I think that Kertész was on the right track when he blamed his relative neglect in discussions centering on the Holocaust on his “radical thinking.” He is indeed radical when he talks about the “ambitious generation of Holocaust liars, who rely on sentimentalism, assimilative dictatorship and profit-oriented business.” About whom is Kertész talking? Or, elsewhere: “The main point here is not what happened to the Jewish people but what happened to European values.” Of course, it is very important to consider what happened to European values, but how can anyone say that what happened to the Jewish people is not the main point?

Well, Mária Schmidt can and did. In one of her earlier works she stated that “World War II is not about the Jews, not about genocide. However regrettable, the Holocaust and the destruction or rescue of the Jews was of minor importance, one could say a marginal issue, which was not among the military goals of either side.”

It’s no wonder that Schmidt found a kindred soul in Kertész when she discovered quotations that support her own revisionist history. She quotes Kertész as saying that “the Holocaust does not divide but unites us, because it increasingly shows the universal nature of the experience.” For Schmidt this sentence provides justification for the government’s decision to lump together all the victims of the German occupation. Yes, I know it’s a stretch, but I’m sure this is how her mind works. In her earlier writings on the Holocaust she wrote about the Jews’ “inherited” suffering. After all, the survivors’ children and grandchildren are no longer victims, she claims. Kertész’s views support her thesis that there is nothing special about the suffering of the Jews. After all, everybody was touched by these dictatorships and everyone who lived through them suffered.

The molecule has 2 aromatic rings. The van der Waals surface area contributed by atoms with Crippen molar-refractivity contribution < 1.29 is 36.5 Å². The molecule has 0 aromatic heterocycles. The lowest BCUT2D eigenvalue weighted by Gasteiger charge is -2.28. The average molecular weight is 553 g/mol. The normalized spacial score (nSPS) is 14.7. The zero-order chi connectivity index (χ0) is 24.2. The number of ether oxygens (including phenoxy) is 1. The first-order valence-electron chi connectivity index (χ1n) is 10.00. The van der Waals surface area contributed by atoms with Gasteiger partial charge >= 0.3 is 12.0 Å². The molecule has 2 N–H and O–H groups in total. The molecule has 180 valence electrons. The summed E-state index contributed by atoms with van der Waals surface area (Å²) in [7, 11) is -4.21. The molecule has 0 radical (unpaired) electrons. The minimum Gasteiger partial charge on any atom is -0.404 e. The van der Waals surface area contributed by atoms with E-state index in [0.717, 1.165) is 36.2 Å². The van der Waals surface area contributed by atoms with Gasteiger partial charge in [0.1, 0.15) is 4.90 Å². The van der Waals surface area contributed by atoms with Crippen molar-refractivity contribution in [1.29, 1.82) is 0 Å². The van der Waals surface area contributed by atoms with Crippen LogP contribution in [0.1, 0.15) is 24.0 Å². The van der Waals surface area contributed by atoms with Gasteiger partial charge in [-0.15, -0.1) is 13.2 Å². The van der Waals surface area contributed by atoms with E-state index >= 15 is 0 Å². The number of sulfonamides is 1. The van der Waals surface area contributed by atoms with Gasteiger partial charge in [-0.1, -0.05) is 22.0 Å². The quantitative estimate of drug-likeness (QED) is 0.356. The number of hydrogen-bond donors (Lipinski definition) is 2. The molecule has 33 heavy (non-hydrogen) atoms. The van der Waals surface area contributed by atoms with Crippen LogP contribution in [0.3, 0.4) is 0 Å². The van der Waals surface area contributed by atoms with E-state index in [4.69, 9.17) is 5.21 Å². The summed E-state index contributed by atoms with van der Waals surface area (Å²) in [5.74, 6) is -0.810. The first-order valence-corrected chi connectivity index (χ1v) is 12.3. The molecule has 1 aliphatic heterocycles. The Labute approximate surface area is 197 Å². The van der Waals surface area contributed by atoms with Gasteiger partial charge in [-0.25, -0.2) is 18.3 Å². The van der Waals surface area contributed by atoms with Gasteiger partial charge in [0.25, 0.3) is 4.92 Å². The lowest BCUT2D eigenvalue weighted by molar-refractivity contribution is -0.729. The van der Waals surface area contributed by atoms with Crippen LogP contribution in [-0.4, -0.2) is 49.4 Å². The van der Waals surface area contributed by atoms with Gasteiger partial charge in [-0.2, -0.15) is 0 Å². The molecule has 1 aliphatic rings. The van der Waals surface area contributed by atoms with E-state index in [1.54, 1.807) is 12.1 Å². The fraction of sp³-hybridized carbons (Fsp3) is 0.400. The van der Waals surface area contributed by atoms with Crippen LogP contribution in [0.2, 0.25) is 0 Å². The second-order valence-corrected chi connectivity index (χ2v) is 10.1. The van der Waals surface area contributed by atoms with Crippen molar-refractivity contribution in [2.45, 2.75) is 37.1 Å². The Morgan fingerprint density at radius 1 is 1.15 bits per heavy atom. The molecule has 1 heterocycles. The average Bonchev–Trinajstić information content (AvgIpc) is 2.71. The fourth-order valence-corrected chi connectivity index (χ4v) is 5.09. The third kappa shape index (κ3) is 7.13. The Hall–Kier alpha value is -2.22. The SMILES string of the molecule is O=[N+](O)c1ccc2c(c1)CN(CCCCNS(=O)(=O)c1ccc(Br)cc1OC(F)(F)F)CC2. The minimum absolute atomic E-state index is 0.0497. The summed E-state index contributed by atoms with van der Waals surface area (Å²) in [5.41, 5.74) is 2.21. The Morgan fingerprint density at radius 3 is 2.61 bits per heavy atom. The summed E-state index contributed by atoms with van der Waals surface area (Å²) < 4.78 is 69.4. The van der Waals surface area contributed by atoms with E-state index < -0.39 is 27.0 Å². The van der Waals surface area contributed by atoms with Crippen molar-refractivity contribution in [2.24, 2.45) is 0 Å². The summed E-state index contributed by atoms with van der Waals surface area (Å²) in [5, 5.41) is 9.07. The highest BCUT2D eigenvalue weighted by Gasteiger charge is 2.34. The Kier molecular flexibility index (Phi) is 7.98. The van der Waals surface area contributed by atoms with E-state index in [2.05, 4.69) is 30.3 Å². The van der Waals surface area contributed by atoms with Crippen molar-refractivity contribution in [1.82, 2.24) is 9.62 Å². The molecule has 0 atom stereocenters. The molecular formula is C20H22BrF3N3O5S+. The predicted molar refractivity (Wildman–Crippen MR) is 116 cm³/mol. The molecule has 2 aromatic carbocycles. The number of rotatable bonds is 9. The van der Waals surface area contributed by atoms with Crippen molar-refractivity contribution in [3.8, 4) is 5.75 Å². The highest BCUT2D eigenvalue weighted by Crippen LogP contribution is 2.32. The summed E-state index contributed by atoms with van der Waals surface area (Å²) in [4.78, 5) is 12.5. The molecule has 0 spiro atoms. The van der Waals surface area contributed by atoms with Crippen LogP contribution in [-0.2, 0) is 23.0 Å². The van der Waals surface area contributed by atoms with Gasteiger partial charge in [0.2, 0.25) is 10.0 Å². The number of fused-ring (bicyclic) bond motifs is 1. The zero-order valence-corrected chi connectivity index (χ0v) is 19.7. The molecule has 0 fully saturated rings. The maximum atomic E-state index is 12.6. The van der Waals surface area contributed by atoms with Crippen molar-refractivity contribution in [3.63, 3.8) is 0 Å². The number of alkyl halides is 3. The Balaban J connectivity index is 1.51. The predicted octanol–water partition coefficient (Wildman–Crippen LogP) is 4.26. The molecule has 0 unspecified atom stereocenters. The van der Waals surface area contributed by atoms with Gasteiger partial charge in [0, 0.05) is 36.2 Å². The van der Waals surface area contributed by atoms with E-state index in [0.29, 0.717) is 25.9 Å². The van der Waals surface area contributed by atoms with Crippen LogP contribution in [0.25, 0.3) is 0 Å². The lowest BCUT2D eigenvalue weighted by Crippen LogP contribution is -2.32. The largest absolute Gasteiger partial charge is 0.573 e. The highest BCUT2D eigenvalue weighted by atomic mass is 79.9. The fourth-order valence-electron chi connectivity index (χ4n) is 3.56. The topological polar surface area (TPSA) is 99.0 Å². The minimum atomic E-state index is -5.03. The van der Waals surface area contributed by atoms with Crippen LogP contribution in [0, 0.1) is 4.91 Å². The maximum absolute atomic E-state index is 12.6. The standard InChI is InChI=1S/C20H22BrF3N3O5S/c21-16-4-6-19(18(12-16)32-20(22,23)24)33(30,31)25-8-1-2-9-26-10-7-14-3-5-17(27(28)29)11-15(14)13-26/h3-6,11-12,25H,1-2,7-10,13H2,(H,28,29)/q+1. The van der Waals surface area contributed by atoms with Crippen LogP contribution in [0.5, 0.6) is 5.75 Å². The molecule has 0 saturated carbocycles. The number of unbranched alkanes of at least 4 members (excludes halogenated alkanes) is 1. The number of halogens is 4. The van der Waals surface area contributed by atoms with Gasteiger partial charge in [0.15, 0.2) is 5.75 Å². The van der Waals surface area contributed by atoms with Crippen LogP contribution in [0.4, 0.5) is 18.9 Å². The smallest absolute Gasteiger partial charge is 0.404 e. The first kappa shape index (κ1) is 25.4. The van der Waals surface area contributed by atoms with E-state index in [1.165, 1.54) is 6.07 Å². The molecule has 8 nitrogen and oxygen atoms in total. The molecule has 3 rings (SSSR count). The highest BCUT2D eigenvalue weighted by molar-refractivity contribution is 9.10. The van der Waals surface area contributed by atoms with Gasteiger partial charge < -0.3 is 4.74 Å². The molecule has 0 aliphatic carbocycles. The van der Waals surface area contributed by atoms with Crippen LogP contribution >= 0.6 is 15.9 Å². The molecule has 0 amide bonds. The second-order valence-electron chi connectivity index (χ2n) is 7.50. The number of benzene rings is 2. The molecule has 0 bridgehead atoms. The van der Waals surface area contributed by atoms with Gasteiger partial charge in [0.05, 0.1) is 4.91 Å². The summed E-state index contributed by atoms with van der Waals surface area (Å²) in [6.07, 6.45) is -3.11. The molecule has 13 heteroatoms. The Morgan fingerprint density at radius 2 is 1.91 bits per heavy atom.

All in all, it seems to me that Schmidt is trying to use a writer’s ahistorical views to justify her own revisionist view of history. Kertész’s main concerns are philosophical and moral. He is searching for the meaning of his experiences. I’m sure that one day there will be many studies of Kertész’s philosophical ruminations, but Kertész cannot help us when it comes to a historical evaluation of the Holocaust.


  1. Kertesz is a writer of substantial gifts in the narrative mode. He is understandably, given his own personal history, a complex figure in the history of Hungarian literature. This is so even for those who have the substantial historical knowledge to come anywhere close to understanding him. As for his nonliterary utterances, they do not qualify as philosophy in any accepted way at all; not analytical, not philosophy of ideas, nor philosophy of history either specific or general.

  2. I watched the Schmidt interview on ATV. She claims that according to Kertesz Sorstalansag is not about the holocaust but about the Kadar regime. I don’t know if Kertesz said this or not but if he did, I find it difficult to believe that many others share this view. Schmidt states that nobody can take away the right of an author to interpret his own writing. This is true. However, that does not mean – in my opinion – that readers have to share that view.

  3. In fact what Kertesz said in many interviews expressed that Fateless is about “the process whereby totalitarian states of all stripes strip people of their fates, of free choices, and thus in essence treat people as children. From that perspective a child’s view is the most authentic approach one can take.” Since it is about totalitarianism it includes nazism, communism, Stalinism, and very much foreshadowed Orbanism, but then again that is not something that Schmidt would ever advertise.